Cruise Dumping Case Sparks Questions A record $9 million fine against Royal Caribbean for dumping oily waste into the ocean has raised awareness about a serious problem in the booming cruise line industry. After a four-year investigation by the U.S. Coast Guard and Justice Department, Royal Caribbean Cruises Ltd. pleaded guilty to conspiracy and obstruction of justice last June--admitting to a fleetwide conspiracy to rig pipes to bypass anti-pollution equipment. A month after Royal Caribbean, a Liberian corporation with headquarters in Miami, apologized and promised to clean up its act, another of its ships was caught discharging waste and falsifying records to cover it up.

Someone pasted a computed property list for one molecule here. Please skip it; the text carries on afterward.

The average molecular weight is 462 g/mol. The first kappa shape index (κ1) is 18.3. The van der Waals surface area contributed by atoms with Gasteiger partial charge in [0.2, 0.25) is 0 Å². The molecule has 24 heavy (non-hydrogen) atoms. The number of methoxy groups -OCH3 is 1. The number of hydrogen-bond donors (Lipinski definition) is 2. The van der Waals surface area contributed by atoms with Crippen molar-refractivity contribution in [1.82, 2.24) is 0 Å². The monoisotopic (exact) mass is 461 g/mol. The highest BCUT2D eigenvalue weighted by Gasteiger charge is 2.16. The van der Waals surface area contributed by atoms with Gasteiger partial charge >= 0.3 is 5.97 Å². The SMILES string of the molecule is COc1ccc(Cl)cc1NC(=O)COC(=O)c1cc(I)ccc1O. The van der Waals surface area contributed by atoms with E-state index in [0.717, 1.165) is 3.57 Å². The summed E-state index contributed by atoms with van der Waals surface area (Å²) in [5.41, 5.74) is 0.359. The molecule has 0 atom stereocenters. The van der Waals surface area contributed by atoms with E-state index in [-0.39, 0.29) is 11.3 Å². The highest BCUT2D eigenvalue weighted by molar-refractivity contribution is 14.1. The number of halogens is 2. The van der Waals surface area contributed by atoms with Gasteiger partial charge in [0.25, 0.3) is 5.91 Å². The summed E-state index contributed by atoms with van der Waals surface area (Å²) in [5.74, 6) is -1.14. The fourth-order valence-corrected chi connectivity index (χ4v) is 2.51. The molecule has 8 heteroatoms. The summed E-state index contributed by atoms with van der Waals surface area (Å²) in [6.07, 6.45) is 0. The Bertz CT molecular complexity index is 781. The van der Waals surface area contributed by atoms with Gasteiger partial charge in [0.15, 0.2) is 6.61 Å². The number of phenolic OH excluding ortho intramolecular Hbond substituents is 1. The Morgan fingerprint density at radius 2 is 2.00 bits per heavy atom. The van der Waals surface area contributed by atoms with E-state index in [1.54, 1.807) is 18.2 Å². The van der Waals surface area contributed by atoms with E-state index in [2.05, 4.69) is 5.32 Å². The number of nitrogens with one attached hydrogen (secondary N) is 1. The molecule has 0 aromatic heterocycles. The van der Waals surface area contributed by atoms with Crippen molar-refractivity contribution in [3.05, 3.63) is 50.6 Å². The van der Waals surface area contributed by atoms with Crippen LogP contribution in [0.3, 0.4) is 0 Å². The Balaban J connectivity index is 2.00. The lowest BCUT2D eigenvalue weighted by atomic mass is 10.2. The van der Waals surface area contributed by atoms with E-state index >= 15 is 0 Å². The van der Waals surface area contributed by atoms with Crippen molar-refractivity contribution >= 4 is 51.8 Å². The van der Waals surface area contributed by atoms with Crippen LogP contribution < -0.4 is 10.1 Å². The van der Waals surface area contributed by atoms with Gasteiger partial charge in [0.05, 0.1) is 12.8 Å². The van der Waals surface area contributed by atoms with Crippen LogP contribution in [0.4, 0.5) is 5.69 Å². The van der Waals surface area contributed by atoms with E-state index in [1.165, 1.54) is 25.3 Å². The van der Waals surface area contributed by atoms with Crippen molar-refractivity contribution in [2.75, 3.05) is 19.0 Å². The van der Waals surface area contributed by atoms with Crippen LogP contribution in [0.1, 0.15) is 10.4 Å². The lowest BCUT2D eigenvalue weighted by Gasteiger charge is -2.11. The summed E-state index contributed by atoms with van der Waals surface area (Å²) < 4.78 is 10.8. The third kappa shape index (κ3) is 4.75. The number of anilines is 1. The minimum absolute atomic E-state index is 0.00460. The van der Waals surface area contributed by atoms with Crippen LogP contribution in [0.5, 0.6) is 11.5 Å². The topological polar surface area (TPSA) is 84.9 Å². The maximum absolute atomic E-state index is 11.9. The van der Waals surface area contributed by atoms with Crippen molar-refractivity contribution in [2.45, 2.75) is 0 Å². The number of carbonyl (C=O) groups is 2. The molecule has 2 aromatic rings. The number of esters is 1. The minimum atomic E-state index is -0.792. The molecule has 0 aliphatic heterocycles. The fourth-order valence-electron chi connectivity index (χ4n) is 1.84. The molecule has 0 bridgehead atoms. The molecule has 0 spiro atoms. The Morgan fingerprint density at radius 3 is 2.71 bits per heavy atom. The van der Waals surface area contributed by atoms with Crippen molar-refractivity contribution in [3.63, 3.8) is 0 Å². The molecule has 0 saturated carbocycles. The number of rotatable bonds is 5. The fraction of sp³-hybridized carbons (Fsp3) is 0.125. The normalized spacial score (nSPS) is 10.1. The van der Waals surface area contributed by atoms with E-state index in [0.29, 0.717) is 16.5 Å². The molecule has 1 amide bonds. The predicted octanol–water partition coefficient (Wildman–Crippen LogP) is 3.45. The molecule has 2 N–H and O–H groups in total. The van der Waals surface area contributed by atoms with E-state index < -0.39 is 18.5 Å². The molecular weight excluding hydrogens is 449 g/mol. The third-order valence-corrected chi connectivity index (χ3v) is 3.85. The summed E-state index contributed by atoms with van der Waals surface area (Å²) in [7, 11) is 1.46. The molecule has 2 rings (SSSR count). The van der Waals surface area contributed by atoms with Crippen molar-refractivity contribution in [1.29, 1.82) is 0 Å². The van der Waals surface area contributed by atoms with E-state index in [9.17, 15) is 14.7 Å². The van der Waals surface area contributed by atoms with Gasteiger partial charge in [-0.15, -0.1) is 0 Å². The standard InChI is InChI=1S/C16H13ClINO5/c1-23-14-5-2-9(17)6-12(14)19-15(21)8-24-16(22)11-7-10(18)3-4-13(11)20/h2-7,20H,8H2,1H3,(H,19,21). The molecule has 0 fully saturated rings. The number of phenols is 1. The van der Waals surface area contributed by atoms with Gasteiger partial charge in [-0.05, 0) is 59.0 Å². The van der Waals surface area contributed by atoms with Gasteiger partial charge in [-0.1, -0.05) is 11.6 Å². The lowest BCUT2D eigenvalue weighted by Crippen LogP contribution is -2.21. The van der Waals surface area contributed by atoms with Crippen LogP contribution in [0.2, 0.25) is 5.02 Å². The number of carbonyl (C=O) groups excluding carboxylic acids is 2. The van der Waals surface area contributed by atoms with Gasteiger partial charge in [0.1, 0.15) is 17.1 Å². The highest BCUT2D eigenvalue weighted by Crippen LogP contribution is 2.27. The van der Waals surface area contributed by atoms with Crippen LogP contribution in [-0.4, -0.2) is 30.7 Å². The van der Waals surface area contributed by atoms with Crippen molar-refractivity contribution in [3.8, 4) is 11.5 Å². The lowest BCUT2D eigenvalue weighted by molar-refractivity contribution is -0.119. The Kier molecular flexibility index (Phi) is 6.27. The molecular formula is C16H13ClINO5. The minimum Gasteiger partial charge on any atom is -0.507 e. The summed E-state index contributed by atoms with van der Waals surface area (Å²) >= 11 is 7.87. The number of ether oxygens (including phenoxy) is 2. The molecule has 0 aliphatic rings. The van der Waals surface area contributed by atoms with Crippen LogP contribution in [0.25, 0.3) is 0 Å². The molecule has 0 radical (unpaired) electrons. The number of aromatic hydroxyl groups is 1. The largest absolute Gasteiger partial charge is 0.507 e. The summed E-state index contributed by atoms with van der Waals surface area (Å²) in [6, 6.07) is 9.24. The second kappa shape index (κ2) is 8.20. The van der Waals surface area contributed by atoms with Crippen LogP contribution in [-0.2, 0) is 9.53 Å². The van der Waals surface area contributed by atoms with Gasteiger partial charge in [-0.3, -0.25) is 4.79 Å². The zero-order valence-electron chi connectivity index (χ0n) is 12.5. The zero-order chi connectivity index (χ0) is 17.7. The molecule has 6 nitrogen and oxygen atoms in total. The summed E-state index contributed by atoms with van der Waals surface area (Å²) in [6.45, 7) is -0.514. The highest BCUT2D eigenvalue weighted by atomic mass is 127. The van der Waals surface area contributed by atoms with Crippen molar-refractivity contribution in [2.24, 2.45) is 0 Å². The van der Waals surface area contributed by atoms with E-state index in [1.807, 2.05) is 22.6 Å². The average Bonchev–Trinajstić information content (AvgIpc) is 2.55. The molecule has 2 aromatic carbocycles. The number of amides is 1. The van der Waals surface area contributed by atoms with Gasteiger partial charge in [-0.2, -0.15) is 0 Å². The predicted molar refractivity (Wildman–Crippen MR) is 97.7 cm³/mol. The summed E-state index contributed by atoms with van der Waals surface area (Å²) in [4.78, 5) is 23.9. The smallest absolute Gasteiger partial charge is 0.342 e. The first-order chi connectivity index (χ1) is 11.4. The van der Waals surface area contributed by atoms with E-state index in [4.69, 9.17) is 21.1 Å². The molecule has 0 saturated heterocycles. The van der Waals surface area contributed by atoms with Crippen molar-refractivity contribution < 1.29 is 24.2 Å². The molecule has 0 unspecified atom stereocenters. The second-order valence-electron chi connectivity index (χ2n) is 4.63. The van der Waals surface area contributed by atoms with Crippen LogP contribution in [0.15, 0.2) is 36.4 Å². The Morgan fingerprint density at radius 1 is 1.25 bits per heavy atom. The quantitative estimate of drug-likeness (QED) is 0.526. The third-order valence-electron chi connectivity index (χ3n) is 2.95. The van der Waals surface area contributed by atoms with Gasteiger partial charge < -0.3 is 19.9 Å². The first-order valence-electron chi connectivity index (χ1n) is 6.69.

Royal Caribbean is not alone. According to The New York Times, other cruise lines have been fined at least six times in recent years for dumping oil and garbage. Last summer, the Holland America Line, a division of the Carnival Corporation, pleaded guilty to dumping in Alaska's Inside Passage and was charged $2 million in fines.
It's not easy to identify a cruise line with poor environmental standards. You can find out if a company has been caught breaking anti-pollution laws in U.S. waters by filing a freedom of information request with the Coast Guard. But that doesn't cover dumping in foreign waters.
Meanwhile, Royal Caribbean appears to be cleaning up its act. The company claims to have instituted extensive environmental training programs, stationed environmental officers and installed new water filtering systems on each ship, and hired a vice president to oversee environmental compliance.